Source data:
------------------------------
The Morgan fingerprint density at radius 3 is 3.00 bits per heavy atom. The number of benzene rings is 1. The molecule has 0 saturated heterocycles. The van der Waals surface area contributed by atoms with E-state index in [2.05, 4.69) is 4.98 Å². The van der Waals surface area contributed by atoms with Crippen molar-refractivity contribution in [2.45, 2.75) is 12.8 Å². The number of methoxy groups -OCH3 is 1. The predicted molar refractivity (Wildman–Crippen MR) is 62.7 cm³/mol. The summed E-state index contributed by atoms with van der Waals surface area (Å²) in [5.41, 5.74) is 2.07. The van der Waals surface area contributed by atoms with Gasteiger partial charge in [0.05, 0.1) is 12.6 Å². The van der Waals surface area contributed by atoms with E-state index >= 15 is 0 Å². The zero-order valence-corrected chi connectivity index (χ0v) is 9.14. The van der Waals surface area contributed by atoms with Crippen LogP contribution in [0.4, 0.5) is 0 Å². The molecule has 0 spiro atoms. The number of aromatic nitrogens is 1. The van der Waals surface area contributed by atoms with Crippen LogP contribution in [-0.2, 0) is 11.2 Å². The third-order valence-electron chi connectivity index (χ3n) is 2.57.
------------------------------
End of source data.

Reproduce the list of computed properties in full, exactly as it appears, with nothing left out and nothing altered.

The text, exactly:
The Morgan fingerprint density at radius 3 is 3.00 bits per heavy atom. The number of benzene rings is 1. The molecule has 0 saturated heterocycles. The van der Waals surface area contributed by atoms with E-state index in [2.05, 4.69) is 4.98 Å². The van der Waals surface area contributed by atoms with Crippen molar-refractivity contribution in [2.45, 2.75) is 12.8 Å². The number of methoxy groups -OCH3 is 1. The predicted molar refractivity (Wildman–Crippen MR) is 62.7 cm³/mol. The summed E-state index contributed by atoms with van der Waals surface area (Å²) in [5.41, 5.74) is 2.07. The van der Waals surface area contributed by atoms with Gasteiger partial charge in [0.05, 0.1) is 12.6 Å². The van der Waals surface area contributed by atoms with E-state index >= 15 is 0 Å². The zero-order valence-corrected chi connectivity index (χ0v) is 9.14. The van der Waals surface area contributed by atoms with Crippen LogP contribution in [0.4, 0.5) is 0 Å². The molecule has 0 spiro atoms. The number of aromatic nitrogens is 1. The van der Waals surface area contributed by atoms with Crippen LogP contribution in [-0.2, 0) is 11.2 Å². The third-order valence-electron chi connectivity index (χ3n) is 2.57.